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‘Scientists wrote letters of praise’ meme mocks inaccurate movie and TV scenes
These scenes are not based in reality.
In the first season of Star Trek: The Original Series, Captain James T. Kirk is transported to a planet where he must face a reptilian species known as the Gorn. He enters into a physical fight with a Gorn, but the ’60s-era fight scene is laughably tame. Kirk begins by literally punching the Gorn in the back, and when the Gorn grabs Kirk’s leg, Kirk gracefully tumbles on the ground. When the Gorn physically retrains Kirk, the captain escapes by touching the sides of the Gorn’s head. The whole thing looks more like a dance number than a fight.
On social news site Reddit, one user summed up the Kirk vs. Gorn scene with a sarcastic critique: “Scientists wrote letters of praise to the film crew for the accuracy.”
The Kirk vs. Gorn scene from Star Trek is still one of the most scientifically accurate humanoid reptilian scenes in any media. Scientists wrote letters of praise to the film crew for the accuracy. from videos
The line has turned into a meme where people give other examples of bad scenes in TV shows and movies that depict a situation that couldn’t happen in real life.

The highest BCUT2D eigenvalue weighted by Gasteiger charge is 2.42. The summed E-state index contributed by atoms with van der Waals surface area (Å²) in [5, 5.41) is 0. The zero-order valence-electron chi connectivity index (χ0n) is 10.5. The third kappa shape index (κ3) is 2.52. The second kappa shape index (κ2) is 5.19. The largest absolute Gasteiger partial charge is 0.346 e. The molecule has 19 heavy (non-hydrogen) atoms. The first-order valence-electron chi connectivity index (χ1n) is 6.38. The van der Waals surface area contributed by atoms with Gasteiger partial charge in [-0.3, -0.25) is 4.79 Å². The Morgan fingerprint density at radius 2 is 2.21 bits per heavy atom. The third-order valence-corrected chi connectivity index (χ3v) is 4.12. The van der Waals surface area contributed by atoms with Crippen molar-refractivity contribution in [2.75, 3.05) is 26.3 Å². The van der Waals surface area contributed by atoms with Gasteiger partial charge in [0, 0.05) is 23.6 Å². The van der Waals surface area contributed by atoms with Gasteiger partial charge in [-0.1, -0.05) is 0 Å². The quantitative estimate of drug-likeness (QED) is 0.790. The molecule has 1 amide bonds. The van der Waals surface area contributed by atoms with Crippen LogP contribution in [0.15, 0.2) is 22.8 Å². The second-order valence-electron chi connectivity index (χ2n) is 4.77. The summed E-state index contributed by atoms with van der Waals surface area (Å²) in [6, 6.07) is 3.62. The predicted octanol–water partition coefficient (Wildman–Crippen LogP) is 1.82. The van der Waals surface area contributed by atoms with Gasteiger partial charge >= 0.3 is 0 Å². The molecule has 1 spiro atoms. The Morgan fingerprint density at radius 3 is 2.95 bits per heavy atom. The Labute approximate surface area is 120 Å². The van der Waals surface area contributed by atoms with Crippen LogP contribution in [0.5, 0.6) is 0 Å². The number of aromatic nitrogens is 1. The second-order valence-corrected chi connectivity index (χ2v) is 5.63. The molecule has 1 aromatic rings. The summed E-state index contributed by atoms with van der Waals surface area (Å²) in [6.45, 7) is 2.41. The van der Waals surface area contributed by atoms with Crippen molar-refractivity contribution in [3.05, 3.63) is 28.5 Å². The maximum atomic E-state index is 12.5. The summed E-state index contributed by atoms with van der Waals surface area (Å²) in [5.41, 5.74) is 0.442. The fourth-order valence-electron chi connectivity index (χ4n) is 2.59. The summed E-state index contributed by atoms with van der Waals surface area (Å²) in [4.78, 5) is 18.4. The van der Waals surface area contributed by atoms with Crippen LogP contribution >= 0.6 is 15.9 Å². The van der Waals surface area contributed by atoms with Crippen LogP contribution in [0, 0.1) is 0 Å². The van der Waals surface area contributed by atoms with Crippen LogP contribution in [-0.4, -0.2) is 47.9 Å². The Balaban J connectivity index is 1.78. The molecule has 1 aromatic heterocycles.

Here’s a scene from Hard Ticket to Hawaii (1987) in which a man is immediately killed from catching a razor-edged frisbee:
The frisbee death scene from Hard Ticket to Hawaii is still one of the most scientifically frisbee death scenes in any media. Scientists wrote letters of praise to the film crew for the accuracy. from videos
And who can forget Nicolas Cage yelling “not the bees!” in The Wicker Man?
The meme likely stemmed from another post on Reddit that (earnestly) mentioned scientists praising the nuclear explosion nightmare scene from Terminator 2. The scene is still terrifying to watch today—especially after the president of the United States bragged about a “nuclear button” and an errant ballistic missile alert sent citizens into an existential panic.
But if you prefer not to think about realistic nuclear explosions (for today at least), this meme is great for highlighting campy scenes in old TV shows and films.
Tiffany Kelly is the Unclick editor at Daily Dot. Previously, she worked at Ars Technica and Wired. Her writing has appeared in several other print and online publications, including the Los Angeles Times, Popular Mechanics, and GQ.